Smith writes that the birth of the auto industry caused the Austin, Tomlinson & Webster Manufacturing Co. to flounder. It merged with Michigan Wagon Manufacturing Co. in 1907, and relocated to St. Johns where it eventually went out of business. The farm implement manufacturer American Fork & Hoe Co. then tore down those first buildings at this Jackson complex, and constructed their own on the same foundation, around 1911.


Another of the buildings in this complex housed the Jackson Furniture Co. Smith writes,
The building at 626 N. Mechanic St. that housed this former factory is not part of the current demolition. The company was launched by Seymour Gilbert, Henry C. Ransom and Hollis F. Knapp in 1866 as Gilbert, Ransom and Knapp Furniture Manufacturers. It became Gilbert & Sons when Ransom and Knapp retired. The 1869 Jackson City Directory claimed the company was "the largest manufacturing firm of its kind in the west." It used 104 prisoners to produce 60 beds, 500 chairs, 30 wash stands and 40 tables a day. Gilbert sold the business to the Jackson Furniture Company in the late 1870s. It later moved to 130 W. Cortland St. One of its most noted employees was William M. Eaton, who worked as an accountant, timekeeper and salesman. He became the second president of General Motors Corp. The building later housed automotive accessory company Zoerman-Clark Manufacturing.

Once inside the fence I could see that there was quite a bit of “townie traffic” through the place, by the swarm of footprints all converging on the wide open doorway I had used:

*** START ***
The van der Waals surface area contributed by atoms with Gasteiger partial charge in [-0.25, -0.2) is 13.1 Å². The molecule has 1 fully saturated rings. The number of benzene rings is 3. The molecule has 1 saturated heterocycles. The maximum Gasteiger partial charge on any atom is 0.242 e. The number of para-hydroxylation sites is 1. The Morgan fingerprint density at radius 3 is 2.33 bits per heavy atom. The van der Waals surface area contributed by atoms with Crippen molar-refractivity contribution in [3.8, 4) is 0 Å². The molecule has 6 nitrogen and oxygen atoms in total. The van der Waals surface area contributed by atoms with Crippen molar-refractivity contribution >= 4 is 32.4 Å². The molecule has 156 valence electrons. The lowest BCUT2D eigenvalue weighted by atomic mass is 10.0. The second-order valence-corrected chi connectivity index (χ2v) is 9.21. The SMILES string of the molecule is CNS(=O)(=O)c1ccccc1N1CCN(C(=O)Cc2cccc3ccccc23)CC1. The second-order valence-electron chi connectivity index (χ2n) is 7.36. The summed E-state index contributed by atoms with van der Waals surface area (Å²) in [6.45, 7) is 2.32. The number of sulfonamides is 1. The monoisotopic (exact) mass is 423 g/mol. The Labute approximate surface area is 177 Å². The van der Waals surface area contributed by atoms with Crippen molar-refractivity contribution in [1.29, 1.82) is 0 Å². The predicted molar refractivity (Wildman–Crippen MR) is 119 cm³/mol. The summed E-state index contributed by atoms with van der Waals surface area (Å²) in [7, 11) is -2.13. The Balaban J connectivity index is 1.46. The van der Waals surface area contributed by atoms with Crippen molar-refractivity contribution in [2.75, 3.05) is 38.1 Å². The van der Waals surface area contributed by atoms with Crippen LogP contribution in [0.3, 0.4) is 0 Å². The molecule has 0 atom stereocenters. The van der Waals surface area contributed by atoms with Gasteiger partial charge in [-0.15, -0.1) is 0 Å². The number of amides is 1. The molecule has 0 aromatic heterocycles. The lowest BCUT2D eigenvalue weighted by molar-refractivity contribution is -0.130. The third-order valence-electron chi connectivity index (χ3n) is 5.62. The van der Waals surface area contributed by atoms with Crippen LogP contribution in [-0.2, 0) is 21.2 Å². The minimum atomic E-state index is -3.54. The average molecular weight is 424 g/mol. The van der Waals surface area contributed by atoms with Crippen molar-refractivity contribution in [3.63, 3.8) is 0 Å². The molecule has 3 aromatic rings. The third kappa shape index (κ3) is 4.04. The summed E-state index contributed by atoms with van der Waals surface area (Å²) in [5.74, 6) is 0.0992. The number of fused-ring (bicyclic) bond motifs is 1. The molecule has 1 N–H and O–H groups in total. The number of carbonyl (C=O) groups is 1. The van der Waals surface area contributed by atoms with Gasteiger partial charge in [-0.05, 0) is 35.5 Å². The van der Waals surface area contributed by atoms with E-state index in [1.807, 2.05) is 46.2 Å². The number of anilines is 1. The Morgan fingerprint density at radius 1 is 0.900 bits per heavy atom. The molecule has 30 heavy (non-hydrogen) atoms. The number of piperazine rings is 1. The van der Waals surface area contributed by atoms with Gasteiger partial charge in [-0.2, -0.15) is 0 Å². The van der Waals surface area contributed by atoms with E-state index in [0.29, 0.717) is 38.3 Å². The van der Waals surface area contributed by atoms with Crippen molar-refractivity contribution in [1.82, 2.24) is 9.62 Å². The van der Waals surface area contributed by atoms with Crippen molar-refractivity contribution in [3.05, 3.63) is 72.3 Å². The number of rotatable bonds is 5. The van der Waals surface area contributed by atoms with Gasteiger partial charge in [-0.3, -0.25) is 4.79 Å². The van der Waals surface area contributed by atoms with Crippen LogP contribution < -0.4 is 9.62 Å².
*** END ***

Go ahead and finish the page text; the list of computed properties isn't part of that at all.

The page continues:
Graffiti inside dated in some cases as far back as the 1990s.


Another tool company by the name of Pinney, Connable & Co. was founded here in 1847. It was bought out in 1858 and renamed Sprague, Withington & Co., and added cast-steel hoes, forks and garden rakes to its product line, making it the only producer of those kinds of products in the state. In 1877 it became Withington, Cooley and Co., also called Withington Works, then merged with American Fork & Hoe in 1902.

As farming became more mechanized, the company changed with the times and instead marketed to city and suburban gardeners under the name True Temper, whose products are still on shelves today. The company relocated to West Virginia, and Acme Industries moved into this plant in 1936.


According to Smith's article, Acme Industries was founded in Jackson in 1919 by brothers Roy and Clyde Weatherwax, who first called their business the Acme Welded Pipe and Coil Company...
Its original location, which produced refrigeration pipe coils for the ice industry, was on Cooper Street. Recognizing that refrigerators were soon to replace ice boxes, the company had expanded its product line by 1923 to include ammonia condensers. By the early 1930s, it had added Freon condensers, fin coils and industrial blower units. 
In 1935, to reflect its increasingly expanding product line, the business changed its name to Acme Industries Inc. That same year, its Cooper Street factory burned, forcing the company to work for a year at the Wolcott Machine Co. building off Jackson Street. In 1936, Acme purchased a group of buildings in a nearly 6-acre spot at W. Ganson and N. Mechanic streets that was key in establishing Jackson as an important state manufacturing hub. Located adjacent to the state's first prison, built in 1838, the site was appealing to manufacturers because of its proximity to cheap convict laborers and the Michigan Central Rail Road.


I could tell the place was very old in some spots, but more modern in others, a sure reflection of the fact that no less than seven different manufacturing concerns had been headquartered here over the decades.